Kristen Lucero, fourth-year political science major and president of the College Republicans
New University: Why did you decide to show these cartoons at your event? What did you intend to accomplish that you could not accomplish just by describing the cartoons?
Lucero: The purpose of our panel was an educational forum for open debate and discussion, and one of the things we were going to touch on was the controversial cartoons alongside with anti-Western and anti-Muslim [sic] cartoons, and in order to have the full impact for our program, we thought that we’d display the cartoons.
New University: The representative from the Council on American-Islamic Relations stated that he would not attend the event if the cartoons were shown. Why did you determine that showing them was more important than having him on the panel?
Lucero: The representative from CAIR was invited long before the cartoons were ever intended to be shown, and he declined long before. He already boycotted our event, even before the cartoons were already a factor.
New University: Did he give you a reason for why he declined?
Lucero: He just said that they’ve got plenty of their own programs and they don’t need ours. Basically, they have their own.
New University: The cartoons were a late addition to the planned panel discussion. Is that correct?
Lucero: They were an added addition, yeah.
New University: Do you regret that the showing of the cartoons came to overshadow the event itself? Do you think that showing the cartoons strengthened or subverted your intended goal?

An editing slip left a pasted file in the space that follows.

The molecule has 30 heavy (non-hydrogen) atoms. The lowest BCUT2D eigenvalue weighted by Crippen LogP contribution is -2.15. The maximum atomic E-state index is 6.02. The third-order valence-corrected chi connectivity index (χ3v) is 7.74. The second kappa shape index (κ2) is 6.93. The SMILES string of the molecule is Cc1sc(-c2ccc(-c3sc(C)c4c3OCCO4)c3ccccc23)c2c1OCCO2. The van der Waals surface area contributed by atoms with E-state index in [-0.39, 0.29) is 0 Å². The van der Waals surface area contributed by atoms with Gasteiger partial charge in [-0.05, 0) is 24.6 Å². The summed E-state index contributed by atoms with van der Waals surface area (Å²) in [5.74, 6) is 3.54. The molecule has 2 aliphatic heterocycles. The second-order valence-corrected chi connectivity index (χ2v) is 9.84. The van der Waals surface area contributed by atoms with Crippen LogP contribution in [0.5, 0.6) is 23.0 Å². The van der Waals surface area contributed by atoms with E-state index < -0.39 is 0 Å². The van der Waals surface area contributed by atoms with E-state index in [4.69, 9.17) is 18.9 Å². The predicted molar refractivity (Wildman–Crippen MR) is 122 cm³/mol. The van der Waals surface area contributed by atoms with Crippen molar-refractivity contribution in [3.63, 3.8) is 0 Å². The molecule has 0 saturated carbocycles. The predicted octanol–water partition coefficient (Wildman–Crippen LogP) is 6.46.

Lucero: Our panel accomplished exactly the goals that we wanted to accomplish. They didn’t take away from our event. The people inside the discussion were still able to have their open forum and the discussion. So therefore, the cartoons didn’t take away anything.
New University: Why did you choose to show only three of the Danish cartoons, including the two that were, arguably, the most demeaning toward Mohammed? If your intent was to provoke discussion through the dissemination of information, why did you choose not to make available all of the cartoons for viewing?
Lucero: We only had a limited time, so we wanted to show an equal number. We had chosen three. Three from the controversial Muslim cartoons and also three that fall under the anti-Semitic, anti-Western category. We only had a specified amount of time, so we had to narrow it down, and choose the cartoons that we felt would help facilitate our debate in the best manner.
New University: Was there any internal conflict within the College Republicans regarding this event in general, the showing of the cartoons, or the inclusion of the United American Committee as a cosponsor?
Lucero: This event was planned months in advance. Everything was decided on in a unanimous basis, and not until perhaps the day of or the night before did any sort of internal conflict arise, and that only arose out of fear and pressure. Some members of the club felt threatened. Other members of the club were feeling too much pressure from external forces, so without that, we were unanimous and then because of the possible threat, basically fears for the safety of our individual members, there became